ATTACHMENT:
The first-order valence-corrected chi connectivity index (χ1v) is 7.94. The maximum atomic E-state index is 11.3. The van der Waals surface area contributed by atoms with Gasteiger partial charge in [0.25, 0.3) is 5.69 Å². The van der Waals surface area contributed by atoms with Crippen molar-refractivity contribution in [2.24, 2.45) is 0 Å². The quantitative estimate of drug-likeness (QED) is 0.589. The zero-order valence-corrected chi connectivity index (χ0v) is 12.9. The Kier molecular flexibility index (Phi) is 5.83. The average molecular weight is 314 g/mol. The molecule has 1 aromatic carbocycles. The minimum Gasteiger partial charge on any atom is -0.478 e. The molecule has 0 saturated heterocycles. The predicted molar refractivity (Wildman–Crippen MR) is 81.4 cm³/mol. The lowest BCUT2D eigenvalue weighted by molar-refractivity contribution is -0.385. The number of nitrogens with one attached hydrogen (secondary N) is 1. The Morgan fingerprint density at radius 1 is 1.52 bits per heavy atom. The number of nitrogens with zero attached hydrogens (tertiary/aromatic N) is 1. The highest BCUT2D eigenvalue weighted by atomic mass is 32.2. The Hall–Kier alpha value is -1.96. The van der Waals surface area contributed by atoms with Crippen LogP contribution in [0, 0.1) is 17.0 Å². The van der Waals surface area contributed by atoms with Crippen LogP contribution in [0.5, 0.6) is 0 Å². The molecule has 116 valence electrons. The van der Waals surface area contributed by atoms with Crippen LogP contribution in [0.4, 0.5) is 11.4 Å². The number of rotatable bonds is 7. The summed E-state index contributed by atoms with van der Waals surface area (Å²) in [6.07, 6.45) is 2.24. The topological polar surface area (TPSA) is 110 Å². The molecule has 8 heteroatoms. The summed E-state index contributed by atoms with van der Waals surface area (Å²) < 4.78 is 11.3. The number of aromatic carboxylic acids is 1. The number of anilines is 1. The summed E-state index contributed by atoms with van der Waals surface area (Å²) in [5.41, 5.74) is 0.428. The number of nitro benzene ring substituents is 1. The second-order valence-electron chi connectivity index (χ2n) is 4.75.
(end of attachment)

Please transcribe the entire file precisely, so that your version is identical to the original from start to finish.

The first-order valence-corrected chi connectivity index (χ1v) is 7.94. The maximum atomic E-state index is 11.3. The van der Waals surface area contributed by atoms with Gasteiger partial charge in [0.25, 0.3) is 5.69 Å². The van der Waals surface area contributed by atoms with Crippen molar-refractivity contribution in [2.24, 2.45) is 0 Å². The quantitative estimate of drug-likeness (QED) is 0.589. The zero-order valence-corrected chi connectivity index (χ0v) is 12.9. The Kier molecular flexibility index (Phi) is 5.83. The average molecular weight is 314 g/mol. The molecule has 1 aromatic carbocycles. The minimum Gasteiger partial charge on any atom is -0.478 e. The molecule has 0 saturated heterocycles. The predicted molar refractivity (Wildman–Crippen MR) is 81.4 cm³/mol. The lowest BCUT2D eigenvalue weighted by molar-refractivity contribution is -0.385. The number of nitrogens with one attached hydrogen (secondary N) is 1. The Morgan fingerprint density at radius 1 is 1.52 bits per heavy atom. The number of nitrogens with zero attached hydrogens (tertiary/aromatic N) is 1. The highest BCUT2D eigenvalue weighted by atomic mass is 32.2. The Hall–Kier alpha value is -1.96. The van der Waals surface area contributed by atoms with Crippen LogP contribution in [0, 0.1) is 17.0 Å². The van der Waals surface area contributed by atoms with Crippen LogP contribution in [0.5, 0.6) is 0 Å². The molecule has 116 valence electrons. The van der Waals surface area contributed by atoms with Crippen LogP contribution in [0.4, 0.5) is 11.4 Å². The number of rotatable bonds is 7. The summed E-state index contributed by atoms with van der Waals surface area (Å²) in [6.07, 6.45) is 2.24. The topological polar surface area (TPSA) is 110 Å². The molecule has 8 heteroatoms. The summed E-state index contributed by atoms with van der Waals surface area (Å²) < 4.78 is 11.3. The number of aromatic carboxylic acids is 1. The number of anilines is 1. The summed E-state index contributed by atoms with van der Waals surface area (Å²) in [5.41, 5.74) is 0.428. The number of nitro benzene ring substituents is 1. The second-order valence-electron chi connectivity index (χ2n) is 4.75.